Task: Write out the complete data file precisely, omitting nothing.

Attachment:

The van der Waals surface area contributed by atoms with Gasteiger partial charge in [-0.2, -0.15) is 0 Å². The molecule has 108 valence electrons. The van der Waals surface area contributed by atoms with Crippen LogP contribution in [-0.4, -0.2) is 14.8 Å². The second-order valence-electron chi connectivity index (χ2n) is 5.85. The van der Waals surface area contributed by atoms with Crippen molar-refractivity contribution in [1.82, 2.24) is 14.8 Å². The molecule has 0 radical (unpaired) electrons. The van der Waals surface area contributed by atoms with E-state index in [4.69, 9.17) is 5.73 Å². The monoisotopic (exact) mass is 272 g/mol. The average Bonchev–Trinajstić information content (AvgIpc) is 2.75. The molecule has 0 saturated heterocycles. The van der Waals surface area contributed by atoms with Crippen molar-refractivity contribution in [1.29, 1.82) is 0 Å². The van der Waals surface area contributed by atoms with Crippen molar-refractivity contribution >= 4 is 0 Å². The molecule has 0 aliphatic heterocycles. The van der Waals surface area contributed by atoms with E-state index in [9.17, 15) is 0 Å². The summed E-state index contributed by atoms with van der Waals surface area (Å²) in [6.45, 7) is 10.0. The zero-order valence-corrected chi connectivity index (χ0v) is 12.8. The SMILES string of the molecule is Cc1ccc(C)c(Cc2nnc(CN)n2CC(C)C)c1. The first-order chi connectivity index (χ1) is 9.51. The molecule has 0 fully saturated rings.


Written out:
The van der Waals surface area contributed by atoms with Gasteiger partial charge in [-0.2, -0.15) is 0 Å². The molecule has 108 valence electrons. The van der Waals surface area contributed by atoms with Crippen LogP contribution in [-0.4, -0.2) is 14.8 Å². The second-order valence-electron chi connectivity index (χ2n) is 5.85. The van der Waals surface area contributed by atoms with Crippen molar-refractivity contribution in [1.82, 2.24) is 14.8 Å². The molecule has 0 radical (unpaired) electrons. The van der Waals surface area contributed by atoms with E-state index in [4.69, 9.17) is 5.73 Å². The monoisotopic (exact) mass is 272 g/mol. The average Bonchev–Trinajstić information content (AvgIpc) is 2.75. The molecule has 0 saturated heterocycles. The van der Waals surface area contributed by atoms with Crippen molar-refractivity contribution in [1.29, 1.82) is 0 Å². The van der Waals surface area contributed by atoms with Crippen molar-refractivity contribution >= 4 is 0 Å². The molecule has 0 aliphatic heterocycles. The van der Waals surface area contributed by atoms with E-state index in [9.17, 15) is 0 Å². The summed E-state index contributed by atoms with van der Waals surface area (Å²) in [6.45, 7) is 10.0. The zero-order valence-corrected chi connectivity index (χ0v) is 12.8. The SMILES string of the molecule is Cc1ccc(C)c(Cc2nnc(CN)n2CC(C)C)c1. The first-order chi connectivity index (χ1) is 9.51. The molecule has 0 fully saturated rings.